“Delegation is the most important tool in my arsenal,” said Alison Gutterman, president and CEO of Jelmar (the company behind CLR and Tarn-X cleaning solutions) and mother of two. “I don’t hesitate to delegate tasks to experienced team members, so why shouldn’t I do the same thing at home? Whether my daughters or someone else takes on added responsibilities, the important thing is making room for more together time.”
    Modeling delegation while you’re working from home also allows you to teach your children time management and responsibility — two skills that are imperative to building a good work ethic. When you delegate tasks or chores to your kids, they can see that there are consequences for not following through on their commitments. For example, if your daughter doesn’t put her clothes in the wash, she won’t be able to wear her favorite shirt that week.
  3. Managing stress.
    As a company leader, it may be hard to control stress around your children while working from home. According to Lynn Lyons, a social worker and psychotherapist, stress is contagious. Kids have enough stress on their plates without having to deal with your anxiety. Schoolwork, sports, extracurricular activities, and problems with peers are just a few of the stressors that can eventually overwhelm children and lead to emotional, behavioral, and even physical issues.
    Show your children how you manage your stress while giving them the tools to manage their own. Teaching them to solve problems is one option. Providing opportunities to plan their days can also help children better respond to stress by giving them a greater sense of control. The same can be said for helping them discern when to accept or decline commitments.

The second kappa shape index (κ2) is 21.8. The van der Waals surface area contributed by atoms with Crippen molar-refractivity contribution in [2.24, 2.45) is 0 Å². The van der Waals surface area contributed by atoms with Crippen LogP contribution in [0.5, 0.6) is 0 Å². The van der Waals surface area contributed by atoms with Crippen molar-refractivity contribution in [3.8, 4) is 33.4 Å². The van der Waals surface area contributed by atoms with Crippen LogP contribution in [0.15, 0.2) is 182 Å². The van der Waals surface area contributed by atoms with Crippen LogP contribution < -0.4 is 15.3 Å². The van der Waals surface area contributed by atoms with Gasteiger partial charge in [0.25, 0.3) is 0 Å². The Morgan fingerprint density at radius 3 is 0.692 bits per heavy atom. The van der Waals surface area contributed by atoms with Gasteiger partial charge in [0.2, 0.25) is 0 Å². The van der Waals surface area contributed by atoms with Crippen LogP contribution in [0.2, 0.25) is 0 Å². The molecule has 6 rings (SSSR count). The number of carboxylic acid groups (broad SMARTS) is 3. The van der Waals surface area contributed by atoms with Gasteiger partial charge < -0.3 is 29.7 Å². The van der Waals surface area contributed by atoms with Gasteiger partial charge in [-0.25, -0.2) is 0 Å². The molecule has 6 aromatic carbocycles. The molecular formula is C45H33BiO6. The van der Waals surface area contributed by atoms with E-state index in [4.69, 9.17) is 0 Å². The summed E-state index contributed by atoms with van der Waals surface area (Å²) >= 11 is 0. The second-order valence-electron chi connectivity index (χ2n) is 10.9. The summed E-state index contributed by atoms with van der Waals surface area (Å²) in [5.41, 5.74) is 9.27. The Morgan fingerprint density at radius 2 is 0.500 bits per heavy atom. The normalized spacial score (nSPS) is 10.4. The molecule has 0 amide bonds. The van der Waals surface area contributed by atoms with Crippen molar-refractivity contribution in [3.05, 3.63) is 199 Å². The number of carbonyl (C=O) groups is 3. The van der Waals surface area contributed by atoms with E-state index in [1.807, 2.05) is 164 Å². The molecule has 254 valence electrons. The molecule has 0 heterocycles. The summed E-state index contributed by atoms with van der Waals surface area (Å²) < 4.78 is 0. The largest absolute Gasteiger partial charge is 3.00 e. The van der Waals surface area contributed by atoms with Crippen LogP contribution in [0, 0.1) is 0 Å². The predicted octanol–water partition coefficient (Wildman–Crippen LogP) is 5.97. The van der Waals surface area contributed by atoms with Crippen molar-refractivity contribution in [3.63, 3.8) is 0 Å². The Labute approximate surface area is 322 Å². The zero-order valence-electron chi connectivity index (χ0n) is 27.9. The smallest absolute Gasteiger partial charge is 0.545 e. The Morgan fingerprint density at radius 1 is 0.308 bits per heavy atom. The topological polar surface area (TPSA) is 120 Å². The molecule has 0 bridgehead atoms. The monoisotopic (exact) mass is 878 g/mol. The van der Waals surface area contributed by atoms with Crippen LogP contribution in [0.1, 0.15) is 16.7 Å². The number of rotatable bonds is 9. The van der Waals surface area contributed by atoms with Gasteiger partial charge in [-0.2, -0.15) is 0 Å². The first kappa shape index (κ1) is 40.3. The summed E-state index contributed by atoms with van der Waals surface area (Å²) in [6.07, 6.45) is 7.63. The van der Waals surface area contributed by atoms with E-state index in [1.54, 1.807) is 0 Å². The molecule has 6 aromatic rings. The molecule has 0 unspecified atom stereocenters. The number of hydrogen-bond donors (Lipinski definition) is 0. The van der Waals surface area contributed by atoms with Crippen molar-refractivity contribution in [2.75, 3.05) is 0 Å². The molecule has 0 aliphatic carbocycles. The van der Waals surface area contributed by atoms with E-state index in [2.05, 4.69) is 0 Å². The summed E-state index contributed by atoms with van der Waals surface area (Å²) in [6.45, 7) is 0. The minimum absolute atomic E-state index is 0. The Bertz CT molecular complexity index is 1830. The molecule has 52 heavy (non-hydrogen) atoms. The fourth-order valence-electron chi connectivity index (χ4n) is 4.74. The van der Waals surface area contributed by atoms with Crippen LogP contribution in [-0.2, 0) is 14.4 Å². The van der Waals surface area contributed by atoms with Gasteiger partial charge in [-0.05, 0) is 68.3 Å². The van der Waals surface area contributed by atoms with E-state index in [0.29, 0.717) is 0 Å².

Beyond that, make sure to remind children that it’s okay to make mistakes. No one is perfect, and you can learn a lot from bad decisions — especially how to respond, fix the error, and move on.

Executives are currently in a unique position to teach their kids hands-on lessons on how to develop a good work ethic. Instead of simply telling them how to handle themselves, you can model those habits and show your children how you get the job done each and every day.

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Rhett Power
Rhett Power is responsible for helping corporate leadership take the actions needed to drive impact and courage in their teams that will improve organizational performance. He is the author of The Entrepreneur’s Book of Actions: Essential Daily Exercises and Habits for Becoming Wealthier, Smarter, and More Successful (McGraw-Hill Education) and co-founder of Wild Creations, an award-winning start-up toy company. After a successful exit from the toy company, Rhett was named the best Small Business Coach in the United States. In 2019 he joined the prestigious Marshall Goldsmith's 100 Coaches and was named the #1 Thought Leader on Entrepreneurship by Thinkers360. He is a Fellow at The Institute of Coaching at McLean Hospital, a Harvard Medical School affiliate. He travels the globe speaking about entrepreneurship and management alongside the likes of former Gates Foundation CEO Sue Desmond-Hellmann and AOL Founder Steve Case. Rhett Power is an acclaimed author, leader, entrepreneur and an opinion columnist for the CEOWORLD magazine. You can follow him on LinkedIn, Facebook, and Twitter.